HB2LDd'A (or, An Excuse to Revisit Modernism) Open Thread
I would love to spend all day drawing the lines from 1907, at which point, apparently, in order to regain sight of the act of creation, subject matter was shoved to the back burner of importance, to today, where we find a fierce insistence in certain quarters that subject matter regain the central position in visual art (i.e., that art be "about" something, especially something relevant to everyday life, again), but, alas, I'm pressed for time.
Most of all, this is a painting about looking. Picasso looks back at you in the central figure, whose bold gaze out of huge asymmetrical eyes has the authority of a self-portrait. It's interesting that we're trained to see transvestite self-portraits in the art of Leonardo or Marcel Duchamp, but it doesn't often occur to us to understand this painting in that way, misled as we are by the caricatures of Picasso as a patriarchal voyeur. What he painted in 1907 is a work of art that looks back at you with furious contempt.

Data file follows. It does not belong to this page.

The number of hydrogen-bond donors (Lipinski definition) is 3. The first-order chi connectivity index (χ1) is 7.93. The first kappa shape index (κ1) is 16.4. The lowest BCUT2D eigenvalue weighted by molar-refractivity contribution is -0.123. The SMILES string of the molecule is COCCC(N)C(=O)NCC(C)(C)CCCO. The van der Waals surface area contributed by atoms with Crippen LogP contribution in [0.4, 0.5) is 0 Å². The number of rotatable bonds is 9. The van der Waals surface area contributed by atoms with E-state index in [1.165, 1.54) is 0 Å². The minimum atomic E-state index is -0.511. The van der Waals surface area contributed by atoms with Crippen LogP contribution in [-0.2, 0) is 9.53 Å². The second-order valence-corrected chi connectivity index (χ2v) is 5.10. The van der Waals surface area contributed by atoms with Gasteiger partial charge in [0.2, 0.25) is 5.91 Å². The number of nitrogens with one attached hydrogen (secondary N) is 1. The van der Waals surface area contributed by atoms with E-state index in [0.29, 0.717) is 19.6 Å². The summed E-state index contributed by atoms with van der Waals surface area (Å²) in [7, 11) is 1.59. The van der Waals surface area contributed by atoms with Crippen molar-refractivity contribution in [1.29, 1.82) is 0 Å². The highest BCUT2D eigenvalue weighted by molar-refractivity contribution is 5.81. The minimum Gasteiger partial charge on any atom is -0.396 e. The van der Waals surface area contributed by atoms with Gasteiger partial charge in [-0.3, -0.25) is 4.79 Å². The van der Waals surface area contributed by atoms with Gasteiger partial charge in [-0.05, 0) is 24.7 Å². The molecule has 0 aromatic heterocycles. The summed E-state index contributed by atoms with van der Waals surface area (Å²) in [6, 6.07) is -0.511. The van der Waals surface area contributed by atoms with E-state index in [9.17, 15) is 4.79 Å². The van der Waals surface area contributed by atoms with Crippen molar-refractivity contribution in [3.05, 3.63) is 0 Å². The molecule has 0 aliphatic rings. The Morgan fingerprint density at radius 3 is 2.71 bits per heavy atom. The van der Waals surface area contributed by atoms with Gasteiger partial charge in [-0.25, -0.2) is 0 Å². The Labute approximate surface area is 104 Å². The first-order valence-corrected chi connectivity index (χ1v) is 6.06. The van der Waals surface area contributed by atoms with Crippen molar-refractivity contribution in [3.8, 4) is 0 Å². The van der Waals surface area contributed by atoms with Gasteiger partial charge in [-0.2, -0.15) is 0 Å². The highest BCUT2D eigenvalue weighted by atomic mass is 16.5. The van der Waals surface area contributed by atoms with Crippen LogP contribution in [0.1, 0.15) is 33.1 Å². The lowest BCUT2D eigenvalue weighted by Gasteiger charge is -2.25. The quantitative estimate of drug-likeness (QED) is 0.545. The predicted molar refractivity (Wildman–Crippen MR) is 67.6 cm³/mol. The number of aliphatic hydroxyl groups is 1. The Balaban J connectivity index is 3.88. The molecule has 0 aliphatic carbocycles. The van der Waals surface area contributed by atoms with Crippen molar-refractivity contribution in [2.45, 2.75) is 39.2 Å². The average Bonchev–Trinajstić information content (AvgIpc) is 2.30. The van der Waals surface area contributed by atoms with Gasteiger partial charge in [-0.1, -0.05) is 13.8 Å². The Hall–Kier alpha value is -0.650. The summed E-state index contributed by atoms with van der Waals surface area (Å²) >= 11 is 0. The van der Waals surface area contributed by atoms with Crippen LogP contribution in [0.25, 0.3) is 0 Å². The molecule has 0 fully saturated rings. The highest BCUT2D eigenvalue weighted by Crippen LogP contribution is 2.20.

What struck Picasso about African masks was the most obvious thing: that they disguise you, turn you into something else - an animal, a demon, a god. Modernism is an art that wears a mask. It does not say what it means; it is not a window but a wall. Picasso picked his subject matter precisely because it was a cliche: he wanted to show that originality in art does not lie in narrative, or morality, but in formal invention. This is why it's misguided to see Les Demoiselles d'Avignon as a painting "about" brothels, prostitutes or colonialism. The great, lamentable tragedy of 18th- and 19th-century art, compared with the brilliance of a Michelangelo, had been to lose sight of the act of creation. That's what Picasso blasts away. Modernism in the arts meant exactly this victory of form over content.
Don't let that stop you from having a go at it though....